New Horizons - The Lost Caverns of Ixalan and Jurassic World
What’s New, Ixalan?
As our final set to wrap up the year,
This release serves as a palate cleanser, offering a departure from kindred creature-focused themes and instead embracing an action-adventure narrative, with 291 cards to explore the hollow world.
Welcome to…Universes Beyond
In addition, this set also features more cards from outside the Magic: the Gathering IP, with
Jurassic World adds a fun, thematic element, and works much better as a booster insert than a fully-fledged set. However, there are several issues with the release that suggest it was hastily assembled.
For instance, there's a discrepancy between the premium and borderless versions of cards.
A real shining star from this set is
|Welcome to . . .
|Swooping Pteranodon (Borderless)
|Permission Denied (Borderless)
Vampires, Merfolk, Pirates... and Gods?
Returning to The Lost Caverns, let’s focus on the array of creatures. The same factions are still present from the first Ixalan sets, but now accompanied by an additional cycle of Gods that seamlessly fit the set’s theme. These mono-colored Gods transform into lands upon death and transform back once certain conditions are met. While not inherently explosive or game-breaking, each of the Gods complements a certain distinct playstyle, rewarding players who lean into them.
Leading this notion is
On the other hand, we have
|Ojer Taq, Deepest Foundation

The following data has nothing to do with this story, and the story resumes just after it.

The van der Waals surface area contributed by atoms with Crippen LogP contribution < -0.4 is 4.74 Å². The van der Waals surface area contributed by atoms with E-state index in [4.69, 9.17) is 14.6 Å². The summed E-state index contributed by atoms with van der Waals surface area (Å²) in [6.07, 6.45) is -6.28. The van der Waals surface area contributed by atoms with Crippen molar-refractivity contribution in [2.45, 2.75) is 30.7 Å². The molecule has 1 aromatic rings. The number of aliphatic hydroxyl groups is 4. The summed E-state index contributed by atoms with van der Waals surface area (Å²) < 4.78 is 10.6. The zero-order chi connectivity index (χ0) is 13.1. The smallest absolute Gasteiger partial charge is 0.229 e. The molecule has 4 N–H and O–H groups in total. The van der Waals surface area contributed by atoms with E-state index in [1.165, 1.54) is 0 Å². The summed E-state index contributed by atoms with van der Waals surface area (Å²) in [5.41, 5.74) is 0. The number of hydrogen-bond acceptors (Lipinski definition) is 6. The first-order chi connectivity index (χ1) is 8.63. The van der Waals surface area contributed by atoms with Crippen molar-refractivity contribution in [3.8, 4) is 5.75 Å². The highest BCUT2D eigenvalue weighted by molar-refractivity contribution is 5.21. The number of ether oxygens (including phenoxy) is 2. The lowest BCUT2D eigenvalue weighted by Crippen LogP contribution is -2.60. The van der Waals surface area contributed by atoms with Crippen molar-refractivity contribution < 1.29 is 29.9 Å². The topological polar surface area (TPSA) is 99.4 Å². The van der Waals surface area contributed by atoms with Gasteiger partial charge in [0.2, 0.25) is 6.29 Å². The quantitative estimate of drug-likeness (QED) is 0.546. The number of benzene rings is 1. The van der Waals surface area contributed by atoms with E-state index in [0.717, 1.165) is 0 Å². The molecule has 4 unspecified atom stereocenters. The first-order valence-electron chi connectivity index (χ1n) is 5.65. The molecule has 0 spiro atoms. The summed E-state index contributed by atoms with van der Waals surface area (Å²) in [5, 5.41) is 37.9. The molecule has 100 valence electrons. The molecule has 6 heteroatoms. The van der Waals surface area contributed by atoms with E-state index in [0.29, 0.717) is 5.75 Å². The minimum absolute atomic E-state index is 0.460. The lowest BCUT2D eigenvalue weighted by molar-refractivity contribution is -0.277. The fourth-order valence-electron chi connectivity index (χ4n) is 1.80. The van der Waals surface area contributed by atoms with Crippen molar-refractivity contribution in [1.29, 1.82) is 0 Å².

|Ojer Axonil, Deepest Might
Caves are a new land type introduced in the set to further emphasize a journey through the underground. While these won’t spark much financial consideration, one out of the eighteen stands out slightly -
Objectively, it’s a build-around card rather than a seamless addition to any constructed deck. Averaging just shy of $8 ahead of release, this card's fate may resemble that of
The other seventeen Caves include some light interaction between them, forming a small draft subtype strategy. But this is where the value of Caves starts and finishes - as specifically created limited cards that may appeal to niche enthusiasts outside of the draft/sealed environment.
Modern Caves and Caverns
The real news surrounds previously printed cards mentioning Caves, like
Adding to the booster fun is the return of the Neon Ink treatment first featured in
|Cavern of Souls
|Cavern of Souls
|Cavern of Souls
|Cavern of Souls (0410c) (Borderless)
X Marks the Spot
Our return to Ixalan brings both familiar concepts and a brief adventure without strings attached. While it’s premature to speculate on its impact on Standard, besides Cavern of Souls being legal for the foreseeable future, some cards show potential for breaking through into eternal formats.
From my own experience and speculation, both this and the previous set will fade into memory sooner rather than later, along with the ideas and mechanics that were introduced in them. For now, let's observe how the journey to the middle of the plane influences the metagame.
Join me in the next installment of New Horizons, where kindred competition continues in
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Matt Grzechnik started playing Magic with the release of Dragon's Maze. Since then he has tried and experimented with all of the formats before discovering his love for EDH and Pauper. Piloting the same Jund deck for the last 10 years, he now tries to both understand and break Sealed as a format.